clock menu more-arrow no yes

Filed under:

How California’s record wildfire season paved the way for catastrophic mudslides

New, 2 comments

Scorched, water-resistant hillsides were especially vulnerable once the rain started

Santa Barbara County Fire search dog Reilly looks for people trapped in the debris left by devastating mudslides in Montecito, California.
Santa Barbara County Fire search dog Reilly looks for people trapped in the debris left by devastating mudslides in Montecito, California.
Photo by Mike Eliason/Santa Barbara County Fire

Waist-high mud flowed through California’s Santa Barbara County early Tuesday morning, killing at least 17 people and tearing homes from their foundations. At least 43 people are still missing. Firefighters report rescuing people buried in mud, while mud and flooding forced a 30-mile stretch of the 101 freeway to close. It’s a familiar one-two punch for Californians — the catastrophic mudslides surging after a devastating fire season.

Also called post-fire debris flows, these mudslides form when water rushing down slopes picks up dirt, burnt trees, rocks, and other debris (like cars), reaching speeds of more than 35 miles per hour. “When you mix a lot of mud, water, and boulders, it certainly can be quite catastrophic,” says Dennis Staley, a scientist with the US Geological Survey Landslide Hazards Program. The slurries can start with almost no warning after as little as a third of an inch of rain in just 30 minutes — especially on slopes scorched by fires. After fires blazed across more than half a million acres this fall in California’s worst fire season on record, it’s not hard to find burnt land.

Fire makes slopes more susceptible to mudslides for a few reasons, according to climate scientist Daniel Swain’s Weather West blog. For one thing, flames can strip hillsides of plants that would otherwise anchor the dirt in place. Extreme fires that burn through thick vegetation can also physically change the soil — leaving behind a layer of water-repellant dirt near the surface. That layer acts like a raincoat, slicking off water that can then form mudslides, according to the USGS California Water Science Center.

Plus, without plants to slow the rain before it reaches the dirt, the soil can’t absorb as much water — leaving more to race down hillsides as runoff. Imagine the soil as coffee grounds in a filter: if you pour your boiling water slowly, it will soak into the grounds and drip through into your cup. But if you dump your boiling water all at once, a watery, muddy slurry will overflow. That’s what’s happening on the bare slopes of Southern California right now.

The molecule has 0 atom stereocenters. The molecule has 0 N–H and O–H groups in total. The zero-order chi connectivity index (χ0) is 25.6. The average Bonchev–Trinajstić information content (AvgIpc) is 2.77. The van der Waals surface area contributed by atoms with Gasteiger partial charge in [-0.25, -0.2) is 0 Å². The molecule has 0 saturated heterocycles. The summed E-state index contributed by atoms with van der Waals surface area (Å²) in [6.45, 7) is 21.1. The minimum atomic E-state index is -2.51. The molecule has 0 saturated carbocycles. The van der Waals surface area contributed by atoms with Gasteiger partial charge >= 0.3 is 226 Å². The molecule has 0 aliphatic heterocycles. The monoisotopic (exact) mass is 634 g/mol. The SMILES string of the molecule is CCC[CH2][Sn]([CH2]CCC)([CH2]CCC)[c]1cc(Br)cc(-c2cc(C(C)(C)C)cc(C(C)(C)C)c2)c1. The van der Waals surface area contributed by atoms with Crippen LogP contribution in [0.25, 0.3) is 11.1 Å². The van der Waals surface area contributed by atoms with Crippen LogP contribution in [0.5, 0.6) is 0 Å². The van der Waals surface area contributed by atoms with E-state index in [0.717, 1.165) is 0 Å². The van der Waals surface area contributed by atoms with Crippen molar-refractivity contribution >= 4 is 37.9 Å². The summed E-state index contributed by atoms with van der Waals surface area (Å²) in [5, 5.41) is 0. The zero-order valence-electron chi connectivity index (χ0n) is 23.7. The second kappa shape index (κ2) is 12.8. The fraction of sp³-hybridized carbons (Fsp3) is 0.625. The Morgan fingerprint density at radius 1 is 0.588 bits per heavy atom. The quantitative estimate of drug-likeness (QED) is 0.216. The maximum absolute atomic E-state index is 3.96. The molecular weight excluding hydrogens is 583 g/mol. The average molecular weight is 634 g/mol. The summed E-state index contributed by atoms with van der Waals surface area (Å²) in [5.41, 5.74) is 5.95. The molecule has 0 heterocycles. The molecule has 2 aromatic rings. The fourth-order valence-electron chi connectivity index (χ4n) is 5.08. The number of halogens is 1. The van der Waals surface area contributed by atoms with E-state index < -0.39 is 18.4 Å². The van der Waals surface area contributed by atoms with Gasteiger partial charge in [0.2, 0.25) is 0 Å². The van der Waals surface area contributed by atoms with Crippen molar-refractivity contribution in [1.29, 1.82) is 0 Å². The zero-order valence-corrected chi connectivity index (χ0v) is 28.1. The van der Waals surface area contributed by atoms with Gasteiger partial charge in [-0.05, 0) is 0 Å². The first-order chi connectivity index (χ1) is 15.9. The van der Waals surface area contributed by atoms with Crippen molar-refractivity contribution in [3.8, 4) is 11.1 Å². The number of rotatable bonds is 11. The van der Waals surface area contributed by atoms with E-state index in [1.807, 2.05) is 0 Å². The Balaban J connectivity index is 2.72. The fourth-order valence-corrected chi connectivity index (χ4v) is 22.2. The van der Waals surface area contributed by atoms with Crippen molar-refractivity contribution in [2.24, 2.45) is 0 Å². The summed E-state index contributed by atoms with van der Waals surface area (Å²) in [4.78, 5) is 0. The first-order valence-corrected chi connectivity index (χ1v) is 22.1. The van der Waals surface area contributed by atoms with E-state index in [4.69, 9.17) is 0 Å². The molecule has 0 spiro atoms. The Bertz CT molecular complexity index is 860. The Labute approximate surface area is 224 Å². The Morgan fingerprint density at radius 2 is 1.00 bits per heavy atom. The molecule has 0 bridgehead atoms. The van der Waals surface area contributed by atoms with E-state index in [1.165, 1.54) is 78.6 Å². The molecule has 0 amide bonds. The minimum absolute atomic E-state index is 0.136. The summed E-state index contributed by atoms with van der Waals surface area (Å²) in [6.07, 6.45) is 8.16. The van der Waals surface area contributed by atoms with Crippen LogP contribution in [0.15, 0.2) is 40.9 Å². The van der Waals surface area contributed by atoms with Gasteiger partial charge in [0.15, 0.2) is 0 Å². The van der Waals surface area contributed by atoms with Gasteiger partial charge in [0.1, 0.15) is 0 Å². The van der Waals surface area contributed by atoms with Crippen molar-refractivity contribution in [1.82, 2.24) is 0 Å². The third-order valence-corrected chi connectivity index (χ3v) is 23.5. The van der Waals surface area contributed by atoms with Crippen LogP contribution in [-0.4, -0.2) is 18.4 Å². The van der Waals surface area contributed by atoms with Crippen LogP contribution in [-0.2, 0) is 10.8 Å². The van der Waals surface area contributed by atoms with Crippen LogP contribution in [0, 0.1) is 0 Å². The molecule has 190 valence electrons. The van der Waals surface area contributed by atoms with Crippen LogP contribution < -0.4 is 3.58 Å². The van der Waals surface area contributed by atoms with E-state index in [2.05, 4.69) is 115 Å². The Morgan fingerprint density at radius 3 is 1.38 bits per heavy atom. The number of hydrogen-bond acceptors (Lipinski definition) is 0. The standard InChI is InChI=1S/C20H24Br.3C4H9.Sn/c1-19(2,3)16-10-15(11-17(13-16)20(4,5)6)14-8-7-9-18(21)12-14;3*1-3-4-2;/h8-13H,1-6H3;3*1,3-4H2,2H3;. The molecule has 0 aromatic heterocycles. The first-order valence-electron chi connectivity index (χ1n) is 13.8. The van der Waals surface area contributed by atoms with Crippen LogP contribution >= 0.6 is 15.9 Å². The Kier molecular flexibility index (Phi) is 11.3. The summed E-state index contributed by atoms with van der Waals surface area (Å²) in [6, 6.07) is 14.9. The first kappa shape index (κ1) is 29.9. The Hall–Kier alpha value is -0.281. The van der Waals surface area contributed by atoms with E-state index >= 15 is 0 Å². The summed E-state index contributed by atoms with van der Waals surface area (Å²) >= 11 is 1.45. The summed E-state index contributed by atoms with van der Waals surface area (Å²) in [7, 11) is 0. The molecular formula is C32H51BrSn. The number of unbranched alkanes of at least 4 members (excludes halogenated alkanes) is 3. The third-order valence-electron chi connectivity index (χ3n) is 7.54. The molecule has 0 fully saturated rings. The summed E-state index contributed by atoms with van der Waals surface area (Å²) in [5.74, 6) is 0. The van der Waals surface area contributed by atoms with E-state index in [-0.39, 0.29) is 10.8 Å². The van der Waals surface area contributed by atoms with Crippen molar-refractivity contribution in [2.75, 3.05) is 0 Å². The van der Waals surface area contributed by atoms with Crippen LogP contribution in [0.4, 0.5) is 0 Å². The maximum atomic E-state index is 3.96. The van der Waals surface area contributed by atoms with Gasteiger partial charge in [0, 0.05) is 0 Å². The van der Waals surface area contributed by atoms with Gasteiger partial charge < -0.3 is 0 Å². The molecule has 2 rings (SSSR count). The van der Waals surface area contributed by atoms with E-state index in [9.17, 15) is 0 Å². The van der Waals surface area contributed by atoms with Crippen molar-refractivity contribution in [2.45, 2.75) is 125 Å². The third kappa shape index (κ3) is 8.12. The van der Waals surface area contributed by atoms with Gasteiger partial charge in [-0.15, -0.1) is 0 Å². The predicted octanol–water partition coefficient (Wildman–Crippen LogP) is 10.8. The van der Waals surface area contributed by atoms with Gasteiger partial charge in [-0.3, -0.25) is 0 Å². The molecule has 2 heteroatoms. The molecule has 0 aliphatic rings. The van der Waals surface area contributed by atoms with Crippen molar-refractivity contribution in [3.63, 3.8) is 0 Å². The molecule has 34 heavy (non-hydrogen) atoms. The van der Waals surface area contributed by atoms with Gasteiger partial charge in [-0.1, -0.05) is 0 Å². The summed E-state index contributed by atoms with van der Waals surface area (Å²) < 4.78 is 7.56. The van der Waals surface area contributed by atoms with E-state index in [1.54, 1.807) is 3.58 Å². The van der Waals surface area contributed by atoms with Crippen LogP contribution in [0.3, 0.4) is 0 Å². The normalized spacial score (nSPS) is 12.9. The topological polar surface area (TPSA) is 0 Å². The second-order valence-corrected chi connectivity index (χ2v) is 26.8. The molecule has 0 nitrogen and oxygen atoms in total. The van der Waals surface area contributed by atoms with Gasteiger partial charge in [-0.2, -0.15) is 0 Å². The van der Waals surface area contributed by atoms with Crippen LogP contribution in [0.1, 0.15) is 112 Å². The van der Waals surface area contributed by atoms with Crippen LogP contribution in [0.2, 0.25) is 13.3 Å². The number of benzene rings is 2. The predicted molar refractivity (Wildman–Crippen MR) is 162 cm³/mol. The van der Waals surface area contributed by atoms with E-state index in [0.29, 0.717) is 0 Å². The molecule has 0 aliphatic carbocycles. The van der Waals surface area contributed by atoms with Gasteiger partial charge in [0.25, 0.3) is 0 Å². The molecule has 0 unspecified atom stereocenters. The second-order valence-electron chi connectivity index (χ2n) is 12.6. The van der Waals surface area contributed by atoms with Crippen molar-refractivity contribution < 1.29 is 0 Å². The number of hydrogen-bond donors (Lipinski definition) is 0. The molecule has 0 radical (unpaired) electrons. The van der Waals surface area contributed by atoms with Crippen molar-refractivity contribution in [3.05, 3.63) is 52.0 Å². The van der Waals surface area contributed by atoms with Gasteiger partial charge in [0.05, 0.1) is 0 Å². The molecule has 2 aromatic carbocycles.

As the rains slow, the risk for mudslides retreats — but that doesn’t mean that Santa Barbara County or any other burned stretches of the state are safe for the rest of the rainy season. “Just because you had a debris flow in one location doesn’t mean you’re out of the woods for future flows,” Staley says. The reverse is true too — areas that didn’t experience mudslides could still be at risk during future rains.

And while the pattern of long dry spells and fires followed by floods and mudslides is familiar in the West, it could also be getting worse. “This situation that we’re seeing with the pronounced drought punctuated by wet conditions that are producing a lot of runoff — that is exactly what we are seeing intensify in the historical record,” Noah Diffenbaugh, a professor of Earth Sciences at Stanford University, told The Verge during California’s catastrophic deluge in February 2017. “And it’s exactly what climate models project for the future.”

Update January 11th 7:30PM ET: The article has been updated to reflect current counts for people missing or dead following the mudslides.